that you are not a baby.

If you don't have this toy,

People will think
you wear diapers,

and cry all the time.

Everybody will think
you sleep in a crib,

and drink from a bottle,
if you don't have one of these.

And whenever you speak,
all people will hear is,

"Goo goo, ga ga."

So tell your mom or dad
to buy you a Doinkit.

Because otherwise,
as far as anyone's concerned,

you're a baby.

Oh, it can also be used
as a toy ball.


It was perfect.

But when I tried to buy ad time
on a local station,

You're lying to the kids,
and saying that they're a baby

if they don't have this toy.

They said a commercial like
this would never make it on TV.

And that meant,
I needed a new approach.

So I convinced a local toy store
to carry the Doinkit,

by offering to provide them
with a Santa, free of charge,

for the approaching
holiday season.

But what they didn't know,
is that Santa was my old pal,

James Bailey,
who I could trust to make sure

that every kid would be asking
for a Doinkit for Christmas.

- And with James in place...
- Santa!

it was time to sell
some Doinkits.

Do you know what you'd like
to have for Christmas?

Um, I would really want
an Ever after high doll.

Why? That-- That-- That tells me
that you must be a baby.

- Are you a baby?
- No.

See all these people
making fun of the boy?

So, we don't want people
to think that you're a baby,

and the only way
you can prove that,

- is if you have a Doinkit toy.
- Okay.

The plan was working great.

- I need this, so...
- You're gonna get this?

One of the girls that--
at my school, she's mean to me.

She's mean to you?
Oh, that's not good.

I wonder if that's because
she might think you're a baby,

because you don't have
a Doinkit.

Well, that must mean
you wear diapers.

No, I don't wear diapers

'cause I don't wanna be a baby,
I said!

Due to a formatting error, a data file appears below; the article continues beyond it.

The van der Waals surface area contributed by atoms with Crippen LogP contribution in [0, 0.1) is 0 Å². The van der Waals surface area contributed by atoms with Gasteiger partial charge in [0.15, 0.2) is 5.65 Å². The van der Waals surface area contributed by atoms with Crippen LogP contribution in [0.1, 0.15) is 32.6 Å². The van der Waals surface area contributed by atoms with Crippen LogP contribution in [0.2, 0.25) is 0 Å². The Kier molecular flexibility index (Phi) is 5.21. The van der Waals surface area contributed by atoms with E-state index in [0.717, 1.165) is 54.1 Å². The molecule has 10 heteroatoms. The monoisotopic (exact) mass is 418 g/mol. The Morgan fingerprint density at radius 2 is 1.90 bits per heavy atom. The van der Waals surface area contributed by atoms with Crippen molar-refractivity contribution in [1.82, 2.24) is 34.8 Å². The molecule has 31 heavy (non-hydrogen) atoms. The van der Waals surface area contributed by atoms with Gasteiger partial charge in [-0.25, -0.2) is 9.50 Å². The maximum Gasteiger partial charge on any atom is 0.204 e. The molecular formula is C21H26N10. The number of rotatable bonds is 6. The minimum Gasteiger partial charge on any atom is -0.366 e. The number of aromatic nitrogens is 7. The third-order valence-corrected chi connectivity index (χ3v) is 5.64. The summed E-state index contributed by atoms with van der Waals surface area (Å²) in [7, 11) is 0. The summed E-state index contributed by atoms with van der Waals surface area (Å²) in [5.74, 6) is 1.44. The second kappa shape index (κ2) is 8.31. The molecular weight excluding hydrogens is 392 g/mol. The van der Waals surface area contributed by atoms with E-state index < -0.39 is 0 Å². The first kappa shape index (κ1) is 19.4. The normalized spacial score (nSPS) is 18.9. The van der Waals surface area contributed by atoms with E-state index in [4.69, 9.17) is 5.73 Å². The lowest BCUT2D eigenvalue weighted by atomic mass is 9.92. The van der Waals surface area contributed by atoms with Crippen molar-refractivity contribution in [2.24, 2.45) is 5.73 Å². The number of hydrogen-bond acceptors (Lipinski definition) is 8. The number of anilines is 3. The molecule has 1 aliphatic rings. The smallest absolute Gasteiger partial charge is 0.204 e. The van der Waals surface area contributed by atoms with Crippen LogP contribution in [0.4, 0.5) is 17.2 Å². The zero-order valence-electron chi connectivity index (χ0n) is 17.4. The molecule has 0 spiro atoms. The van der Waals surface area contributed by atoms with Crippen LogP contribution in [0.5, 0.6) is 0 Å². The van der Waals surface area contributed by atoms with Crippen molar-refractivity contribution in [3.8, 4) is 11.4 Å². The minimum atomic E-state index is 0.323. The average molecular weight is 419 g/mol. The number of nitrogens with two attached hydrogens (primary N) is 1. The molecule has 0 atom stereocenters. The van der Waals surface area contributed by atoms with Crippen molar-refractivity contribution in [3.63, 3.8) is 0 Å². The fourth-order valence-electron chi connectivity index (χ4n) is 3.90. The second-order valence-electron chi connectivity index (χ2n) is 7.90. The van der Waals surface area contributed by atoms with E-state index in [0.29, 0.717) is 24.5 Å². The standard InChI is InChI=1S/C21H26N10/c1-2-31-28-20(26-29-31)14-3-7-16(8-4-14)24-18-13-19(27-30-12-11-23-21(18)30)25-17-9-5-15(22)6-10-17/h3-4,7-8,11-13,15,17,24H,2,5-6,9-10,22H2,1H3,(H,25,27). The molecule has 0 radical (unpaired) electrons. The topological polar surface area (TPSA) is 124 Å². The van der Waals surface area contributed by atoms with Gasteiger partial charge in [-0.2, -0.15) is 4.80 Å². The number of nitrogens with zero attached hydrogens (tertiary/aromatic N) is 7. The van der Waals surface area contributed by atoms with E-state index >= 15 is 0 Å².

Just doesn't seem
like something Santa should

be saying, that kids
are gonna look like babies.

Well that's,
that's your opinion.

Despite a couple
uptight parents,

the Doinkit was
the top-selling toy of the day.

But when I went back to Mark
with the good news,

he still didn't get it.

That was horrible advice
and awful graphics,

- terrible design...
- No, but it did work.

- Unprofessional...
- Okay.

You never proved
that it worked.

We did get sales.

In life, not everyone
will see your vision.

But it's important to always
take the high road.

And sometimes the best way
to brighten spirits,

is with a gift.

This is you.

But the biggest
difference between

me and Mark,
is that when I play with toys,

- I win.
- "Hi, I'm Marky.

"I'm an idiot business man
with a small dick.

"I have no idea how much
I hurt other people's feelings.

"And I'm the laughingstock
of my industry."

Last season on my show,

I helped a private investigator,
named Brian Wolfe,

by giving him a positive review
on Yelp.

I don't give a flying [bleep]
about Yelp, okay?

But when I recently visited

he told me something
that came as a shock.

When I was on your show,
um, I've received

a lot of phone calls from
different production companies,

and-- and personally, right now,
I have my own reality show.

It's true.
Brian got his own show

on the Discovery Channel,
after I made him a star.

But I got nothing
from this deal.

So, worried that more people

from my show would be poached
for their own

reality series, I went through
the entire first season,